Should you buy an Internet-enabled TV? Before you get all app-happy on the big screen, read this cautionary tale of a so-called smart TV from Vizio crashing, crashing and crashing some more.

vizio apps

Here’s something I didn’t imagine when I hooked up my brand-new Vizio XVT553SV TV last week: It crashed. Again. And again. And again. The culprit? Turns out the “smart” Internet apps made my television really dumb.

While there was no blue screen of death, this particular kind of televised crash was equally frustrating. Here’s what happened, why I returned it and the potential problem with these Internet-enabled TVs.

Setting the Scene

The Vizio TV uses the Yahoo Widget platform to provide web access to video services like Amazon VOD, Vudu, Netflix and more general apps like Twitter, Facebook and more. The TV was hardwired to a beefy 50 Mbps connection, so bandwidth wasn’t an issue.

The beauty of the smart television set is the ability to use one remote to control the TV and cable, as well as renting movies over-the-top. No more switching inputs; no more using three different remotes.

That beauty turned ugly real quick.

First, navigating through the apps was slow. Then scrolling through the individual apps — like searching through Amazon’s catalog or my Netflix queue — was even slower. It was much slower sifting through those catalogs on the Roku.

Crash Into Me

The first crash(es) happened on the very first night. The aforementioned lag when searching through Amazon’s catalog froze the TV and then made the screen go dark. I had to power-cycle the TV to get the picture back. This happened again the very same night.

To its credit, Vizio’s customer support is top-notch. I tweeted about the issues and the company sent me a note, hooking me up with its online chat. The suggestion at the time was to uninstall and re-install the app. Okay, perhaps that was just a bum install of Amazon at the factory or whatever. I did as they said. This didn’t get rid of the lag, but Amazon didn’t crash again.

The third crash happened a few days later when my wife was trying to rent a movie through Vudu.

The TV was one week old at this point.

Once again, I contacted Vizio customer support, this time by phone. Once again they were very nice, and this time they instructed me to basically wipe the TV and restore all the factory settings. While it was a hassle to go through and re-register the TV, and to re-set up all of the settings, perhaps this was the silver bullet. I was also told at the time that this was the only fix to keep apps from crashing.

So let’s hit pause for a moment. If the apps, which had crashed on me three times across two different services already, continued to break, I had to do a factory reset each time?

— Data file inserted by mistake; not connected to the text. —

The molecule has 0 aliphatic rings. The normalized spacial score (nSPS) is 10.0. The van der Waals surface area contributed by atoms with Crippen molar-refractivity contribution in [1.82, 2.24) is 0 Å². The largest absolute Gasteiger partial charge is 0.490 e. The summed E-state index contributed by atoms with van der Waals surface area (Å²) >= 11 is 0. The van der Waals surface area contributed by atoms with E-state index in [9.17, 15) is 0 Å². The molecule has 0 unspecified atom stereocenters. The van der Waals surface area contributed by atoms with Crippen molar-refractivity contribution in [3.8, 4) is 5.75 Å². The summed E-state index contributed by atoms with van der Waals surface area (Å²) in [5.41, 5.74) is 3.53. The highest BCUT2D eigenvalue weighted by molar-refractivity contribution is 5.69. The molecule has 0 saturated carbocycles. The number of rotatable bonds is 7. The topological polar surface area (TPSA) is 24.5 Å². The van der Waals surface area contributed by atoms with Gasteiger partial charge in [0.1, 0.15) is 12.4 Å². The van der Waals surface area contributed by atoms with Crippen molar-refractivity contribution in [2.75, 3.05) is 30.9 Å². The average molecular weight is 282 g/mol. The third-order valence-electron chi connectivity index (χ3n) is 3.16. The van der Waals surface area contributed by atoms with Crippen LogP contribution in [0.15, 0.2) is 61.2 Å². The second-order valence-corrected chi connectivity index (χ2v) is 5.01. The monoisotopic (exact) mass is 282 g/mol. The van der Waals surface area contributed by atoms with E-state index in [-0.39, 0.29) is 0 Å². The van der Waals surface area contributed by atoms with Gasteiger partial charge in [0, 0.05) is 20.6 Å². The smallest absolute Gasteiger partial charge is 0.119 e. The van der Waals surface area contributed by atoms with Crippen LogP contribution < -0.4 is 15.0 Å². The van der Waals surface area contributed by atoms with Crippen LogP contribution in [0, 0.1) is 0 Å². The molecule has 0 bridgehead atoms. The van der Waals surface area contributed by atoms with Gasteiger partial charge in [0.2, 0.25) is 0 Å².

Patience was wearing thin.

Camel’s Back Broken

Cautious, I gave the TV one last chance. I’d fired up Netflix and started watching The Larry Sanders Show when the TV froze the video but kept the audio going and proceeded to crash. For those keeping score, that’s four crashes across three apps in one week.

So, back in the box to be returned it goes.

Perhaps I just got a bum set and no one else has these issues (if you have, leave a comment below), but this is a problem with turning a TV into something more like a computer. If my Roku crashes, I can still watch TV. But when the TV crashes, I have to resort to something like (shudder) reading.

I’m on the hunt for another TV now (again, any suggestions, leave below), and while I still like the idea of the smart TV, buying another one before the technology is more mature might just be dumb.

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  1. Sad story but if the TV goes down, with all the services you mentioned, there is still a PC app available. Reach for the Notebook and put that other book away!


    1. That is SO not the point…

      If you are buying a TV for these features you’d expect it to do what it says on the box.

    2. It’s just that attitude that allows product manufacturers to get away with this kind of garbage time and time again. You have to be willing to stand up for your rights as a consumer and make sure you get what they advertise, not just roll over and let them rape your wallet.

    3. No. How about the consumer should just get what they paid for? There’s nothing wrong with that.

  2. You don’t mention what kind of internet connection you have at home? Maybe your pipe is not big enough to support a connected TV. This is not AOL dialup…

    1. Hey Steve,

      I did mention it. I had the Comcast biz class 50 Mbps connection hardwired to the back of the TV.

      1. And it shouldn’t crash just because there isn’t enough bandwidth, anyway.

        I think those apps are all kind of half assed. I just use my Roku and AppleTV instead.

  3. And I was looking forward to internet TV!! :(

  4. Let a tv be a tv, and a computer be a computer.

    Get a Boxee.

  5. Richard Bullwinkle Thursday, January 27, 2011